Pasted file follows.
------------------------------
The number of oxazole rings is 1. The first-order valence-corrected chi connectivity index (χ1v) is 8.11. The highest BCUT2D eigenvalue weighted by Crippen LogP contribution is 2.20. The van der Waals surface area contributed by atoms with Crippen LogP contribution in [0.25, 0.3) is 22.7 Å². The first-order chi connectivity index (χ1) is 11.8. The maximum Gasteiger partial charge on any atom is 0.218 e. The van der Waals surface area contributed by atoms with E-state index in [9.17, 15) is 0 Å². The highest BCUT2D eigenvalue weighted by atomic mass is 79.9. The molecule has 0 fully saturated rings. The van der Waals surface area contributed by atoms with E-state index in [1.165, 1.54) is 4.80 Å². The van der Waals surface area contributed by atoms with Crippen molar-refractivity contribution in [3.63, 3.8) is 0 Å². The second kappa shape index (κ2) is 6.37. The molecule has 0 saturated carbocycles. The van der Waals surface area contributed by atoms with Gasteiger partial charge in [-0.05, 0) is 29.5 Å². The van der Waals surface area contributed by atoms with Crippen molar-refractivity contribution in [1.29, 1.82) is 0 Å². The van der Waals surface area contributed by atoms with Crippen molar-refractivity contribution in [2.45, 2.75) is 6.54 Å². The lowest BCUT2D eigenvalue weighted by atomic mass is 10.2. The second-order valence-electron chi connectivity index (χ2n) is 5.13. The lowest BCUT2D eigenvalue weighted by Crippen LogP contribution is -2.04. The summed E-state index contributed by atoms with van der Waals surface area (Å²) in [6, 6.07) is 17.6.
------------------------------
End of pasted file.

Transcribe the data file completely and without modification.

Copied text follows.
The number of oxazole rings is 1. The first-order valence-corrected chi connectivity index (χ1v) is 8.11. The highest BCUT2D eigenvalue weighted by Crippen LogP contribution is 2.20. The van der Waals surface area contributed by atoms with Crippen LogP contribution in [0.25, 0.3) is 22.7 Å². The first-order chi connectivity index (χ1) is 11.8. The maximum Gasteiger partial charge on any atom is 0.218 e. The van der Waals surface area contributed by atoms with E-state index in [9.17, 15) is 0 Å². The highest BCUT2D eigenvalue weighted by atomic mass is 79.9. The molecule has 0 fully saturated rings. The van der Waals surface area contributed by atoms with E-state index in [1.165, 1.54) is 4.80 Å². The van der Waals surface area contributed by atoms with Crippen molar-refractivity contribution in [3.63, 3.8) is 0 Å². The second kappa shape index (κ2) is 6.37. The molecule has 0 saturated carbocycles. The van der Waals surface area contributed by atoms with Gasteiger partial charge in [-0.05, 0) is 29.5 Å². The van der Waals surface area contributed by atoms with Crippen molar-refractivity contribution in [1.29, 1.82) is 0 Å². The van der Waals surface area contributed by atoms with Crippen molar-refractivity contribution in [2.45, 2.75) is 6.54 Å². The lowest BCUT2D eigenvalue weighted by atomic mass is 10.2. The second-order valence-electron chi connectivity index (χ2n) is 5.13. The lowest BCUT2D eigenvalue weighted by Crippen LogP contribution is -2.04. The summed E-state index contributed by atoms with van der Waals surface area (Å²) in [6, 6.07) is 17.6.